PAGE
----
Wednesday, November 05, 2008

We did it!

We turned Florida blue! We elected "that one!"

America's new first family.

I'm so proud to have been a part of it all. To have been part of such a positive and inclusive campaign for change!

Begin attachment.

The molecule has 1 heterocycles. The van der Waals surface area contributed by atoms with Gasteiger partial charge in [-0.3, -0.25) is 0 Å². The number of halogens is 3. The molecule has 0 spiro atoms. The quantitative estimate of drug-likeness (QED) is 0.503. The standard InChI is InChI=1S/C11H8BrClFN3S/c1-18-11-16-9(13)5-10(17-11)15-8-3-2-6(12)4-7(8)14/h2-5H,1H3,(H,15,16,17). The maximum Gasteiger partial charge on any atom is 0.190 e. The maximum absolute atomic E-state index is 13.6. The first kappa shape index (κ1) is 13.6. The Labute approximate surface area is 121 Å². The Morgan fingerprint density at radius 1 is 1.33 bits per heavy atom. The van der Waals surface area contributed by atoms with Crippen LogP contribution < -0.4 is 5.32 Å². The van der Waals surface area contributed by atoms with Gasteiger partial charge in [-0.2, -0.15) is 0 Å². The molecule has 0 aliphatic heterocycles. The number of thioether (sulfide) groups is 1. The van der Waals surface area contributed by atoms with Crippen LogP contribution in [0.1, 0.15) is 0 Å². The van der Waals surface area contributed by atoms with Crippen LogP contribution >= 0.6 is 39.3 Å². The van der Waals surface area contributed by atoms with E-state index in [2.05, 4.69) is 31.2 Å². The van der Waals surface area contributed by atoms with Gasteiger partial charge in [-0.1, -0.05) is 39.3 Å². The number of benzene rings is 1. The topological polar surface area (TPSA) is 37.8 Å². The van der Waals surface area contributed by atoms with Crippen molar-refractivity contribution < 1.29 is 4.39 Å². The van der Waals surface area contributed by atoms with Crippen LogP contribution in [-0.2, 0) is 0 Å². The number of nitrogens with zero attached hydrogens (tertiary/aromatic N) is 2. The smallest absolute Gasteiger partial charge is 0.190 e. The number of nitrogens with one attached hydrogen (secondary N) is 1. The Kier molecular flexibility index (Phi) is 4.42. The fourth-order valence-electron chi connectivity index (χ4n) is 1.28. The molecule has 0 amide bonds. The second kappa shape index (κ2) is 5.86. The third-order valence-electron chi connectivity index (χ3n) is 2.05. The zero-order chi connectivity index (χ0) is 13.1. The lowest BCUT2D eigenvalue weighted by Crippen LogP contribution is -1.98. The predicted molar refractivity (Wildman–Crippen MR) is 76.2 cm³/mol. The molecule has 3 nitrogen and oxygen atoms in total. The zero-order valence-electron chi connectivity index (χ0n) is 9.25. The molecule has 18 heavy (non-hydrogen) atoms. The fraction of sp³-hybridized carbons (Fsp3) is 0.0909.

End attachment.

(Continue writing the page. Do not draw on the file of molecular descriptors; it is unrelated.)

Barrack Obama is our nation's first Biracial President. And as someone who is also biracial, I have felt a personal connection and drive to elect someone, not who I want to have a beer with, or who's "like me", but someone first and foremost qualified AND knows what it's like to be me. Someone who looks out not just for their own, but will look out for all of us. It is my belief and hope that we have elected(no pun intended again) that one. In my conversations with fellow children who are products of mixed marriages, the topic that comes up so often is our sometimes feeling of invisibility. We can either be one or the other ethnicity, not both. I have always felt like an American and have always loved my country with the devotion of a veteran's daughter who pretty much grew up on a military base. But always within a culture that tells you to check the box, are you white or Asian? You can't be both. I always felt like I was never enough of one or the other for either culture. I sometimes describe myself as a chameleon,fitting in everywhere and no where, but doing my best to create my own identity while at the same time embracing and celebrating both parts of myself. And identity is something that many biracial kids in my generation still struggle with. I could never be white enough to be considered white or Asian enough to be considered Asian; living in a "check the box" culture. We begin to feel invisible sometimes because up until maybe a few years ago, there was no "box" for people like us. I've heard the word Hapa, used to describe people like me with mixed Asian backgrounds, someone even wrote a book featuring us a few years back. I picked up that book and saw my face on every page. In 2004 I watched a self described,"skinny kid with a funny name," speak to America and something in my heart burst. I was not only, no longer invisible, but I was now a "skinny kid with a funny name" too. Living in such a red state and having had the words "unAmerican" pressed upon people like me with unapologetic liberal leanings, listening to this unknown state senator speak about America and Americans with inclusion as the defining message, I felt like someone had given my beloved flag back to me when Karl Rove-ian divisive politics tried to take it away from me and bully me. So while we're celebrating America's first African American President, many of us "hapas" feel some small ownership in celebrating a bi-ethnic President who struggled with identity in a similar way we did. We are happy for our African American brothers and sisters, and we can celebrate ourselves as well. Because an African American President named Barack Hussein Obama can possibly open the doors for us too. I cried like one of my own had won last night. Because he is one of our own in a really special way that all of us who are of mixed heritage can claim.